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Compressed air: don't forget it.

During an energy review at a relatively new health care garment factory in the Southwest, we found that all three of the facility's rotary air compressors, each nominally rated 100 psig, were operating continuously at 115 to 120 psig.

Rotary compressor and dryer equipment designed for 100 psig is not happy when operating at 115 to 120. The compressor runs hotter, and exit air temperature is higher. Exit air carries over a little oil vapor, and the filters that protect the dryer from hydrocarbons begin to foul. Overall dryer performance decreases and pressure differential increases.

The situation begged for an explanation, so we asked the production superintendent if this was normal or if something had recently changed. He explained that initially the plant operated two units. It began running the third unit in trim mode after some converting machines were upgraded. A new, larger converting machine was recently installed, and air pressure quickly became a production issue. Since capital funds were tight, the project engineering team determined that the third compressor had sufficient capacity.

Our preliminary investigation had revealed that all three compressor systems were running at 120 psig (with no crucial operational issues), yet system pressure on the production floor was marginally low and causing intermittent production quality issues. The compressor motors had high amps and high airtemperatures, and the dryers were overloaded because of the hot air.

This type of situation occurs occasionally when manufacturing systems engineers manage plant expansion projects. They occasionally have tight project budgets and do not always conduct a thorough assessment of the plant utility equipment. It is the responsibility of site plant engineering to be involved and identify how new loads could impact the utilities: electrical motor control centers, air compressors, process water, HVAC, the steam system, etc.

Our experience is that compressed air is the most often overlooked utility during expansion projects.

The project team apparently had not conducted a thorough due diligence of the entire system to determine if it could adequately supply a relatively higher system demand. Hey, three robust compressors and dryers with a 4-inch air header should work.

But when it comes to standard air dryers, there is a "Three-100s Rule": Operating conditions should not exceed 100 psig inlet pressure, 100[degrees]F inlet temperature, or 100 percent rated flow.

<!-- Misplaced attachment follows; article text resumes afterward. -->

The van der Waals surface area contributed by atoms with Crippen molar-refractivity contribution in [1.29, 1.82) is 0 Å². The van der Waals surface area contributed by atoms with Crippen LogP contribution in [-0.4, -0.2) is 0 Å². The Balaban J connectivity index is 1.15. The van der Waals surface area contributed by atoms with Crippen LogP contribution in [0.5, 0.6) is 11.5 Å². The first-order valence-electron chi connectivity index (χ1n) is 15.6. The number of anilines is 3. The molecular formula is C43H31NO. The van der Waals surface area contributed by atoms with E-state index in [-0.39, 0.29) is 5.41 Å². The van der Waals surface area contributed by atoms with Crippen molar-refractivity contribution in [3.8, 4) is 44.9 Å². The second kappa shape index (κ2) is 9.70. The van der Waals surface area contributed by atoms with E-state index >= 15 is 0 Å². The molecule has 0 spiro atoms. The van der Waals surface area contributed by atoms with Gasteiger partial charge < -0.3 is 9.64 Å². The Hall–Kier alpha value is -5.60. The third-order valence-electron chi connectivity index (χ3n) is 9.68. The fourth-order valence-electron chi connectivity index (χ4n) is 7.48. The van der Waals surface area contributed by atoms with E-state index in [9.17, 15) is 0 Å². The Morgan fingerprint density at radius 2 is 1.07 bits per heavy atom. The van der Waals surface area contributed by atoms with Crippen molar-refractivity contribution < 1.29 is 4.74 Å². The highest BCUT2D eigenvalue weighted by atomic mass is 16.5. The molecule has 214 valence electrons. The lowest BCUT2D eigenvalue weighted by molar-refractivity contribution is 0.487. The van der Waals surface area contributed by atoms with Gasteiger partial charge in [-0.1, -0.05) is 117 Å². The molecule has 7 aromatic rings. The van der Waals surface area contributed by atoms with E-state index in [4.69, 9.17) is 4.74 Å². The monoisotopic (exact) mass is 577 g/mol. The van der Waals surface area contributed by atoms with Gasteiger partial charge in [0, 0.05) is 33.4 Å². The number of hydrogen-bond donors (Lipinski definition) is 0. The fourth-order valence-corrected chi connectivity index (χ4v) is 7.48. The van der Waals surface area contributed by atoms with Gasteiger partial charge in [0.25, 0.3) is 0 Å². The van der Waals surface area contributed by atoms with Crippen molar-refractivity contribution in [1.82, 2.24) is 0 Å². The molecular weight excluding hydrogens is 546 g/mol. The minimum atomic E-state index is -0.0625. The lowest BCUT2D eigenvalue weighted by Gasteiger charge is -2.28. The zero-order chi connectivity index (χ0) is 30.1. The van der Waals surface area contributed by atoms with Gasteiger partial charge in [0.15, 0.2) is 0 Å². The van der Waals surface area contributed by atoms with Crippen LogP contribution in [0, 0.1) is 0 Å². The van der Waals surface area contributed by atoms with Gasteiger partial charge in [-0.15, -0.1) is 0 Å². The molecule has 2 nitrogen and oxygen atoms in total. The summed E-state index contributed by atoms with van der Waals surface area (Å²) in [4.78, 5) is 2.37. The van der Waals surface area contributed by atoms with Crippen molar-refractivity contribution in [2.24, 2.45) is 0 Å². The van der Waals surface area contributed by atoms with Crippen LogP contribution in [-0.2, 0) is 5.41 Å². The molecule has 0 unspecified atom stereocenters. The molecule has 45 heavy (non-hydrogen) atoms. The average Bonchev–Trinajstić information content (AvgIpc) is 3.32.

The compressors and dryers had been installed in parallel mode to provide system flexibility; however, piping restrictions (fittings and valves) at the compressors, the in-line filters, and dryer connections were causing downstream pressure problems with all three units in service. More review confirmed that the original design of the system was for only two compressors to be in normal operation. But, since the third unit was not fully loaded, the project team had determined (theoretically) that it should provide the additional capacity for the new converting machine. But, unforeseen piping restrictions were causing compressor performance issues.

These relatively new compressors (150 hp, 750 cfm) were capable of supplying over 2,000 cfm to the plant. However each air dryer line could handle only about 600 cfm before incurring excess pressure loss. In addition, 400 feet of 3-inch main air line to the production area had a nominal capacity of about 1,600 cfm. The new converting equipment (300 cfm air usage) had overloaded the plant piping distribution system. Moreover, additional artificial demand in converting, the use of air hoses to clean the machinery, was out of control.

We recommended changing the valves and fittings at the compressors and dryers from 2-inch to 3-inch size and running a new 2-inch air line from the 4-inch main header (after the flow meter station) to the new converting machine. Pressure storage options were not practical because of the 3-inch header in converting; but, we did suggest 10-gallon surge tanks at the two case-packer machines.

It took a few weeks to get funds approved and make the changes. Some preventive maintenance work also improved dryer performance. Later the compressors were back to operating at 95-100 psig (with 85-90 psig in converting), and production improved.

We recommended that a formal rental compressor delivery plan be established for major maintenance service and emergencies until a fourth compressor/ dryer line was installed.

The production issue was resolved. Moreover, every 2 psig drop in the compressor discharge pressure produces a 1 percent reduction of motor power. So 20 psig yielded 10 percent power savings on the 400 hp load. In addition, compressors and dryers operating at 95-100 psig will have a much longer life and fewer maintenance issues than those operating at 115 to 120 psig.

When conducting a problem resolution exercise, be sure to fly your helicopter high enough above the rooftop to get the big picture. It also helps for the "elephant in the room" to have good operational experience.

GARY WAMSLEY is an engineering consultant at JoGar Energy Services in south Florida with over 40 years of industrial utility systems experience. He can be reached at
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Comment:Compressed air: don't forget it.(TECH FOCUS: FLUID HANDLING)
Publication:Mechanical Engineering-CIME
Geographic Code:1USA
Date:Aug 1, 2015
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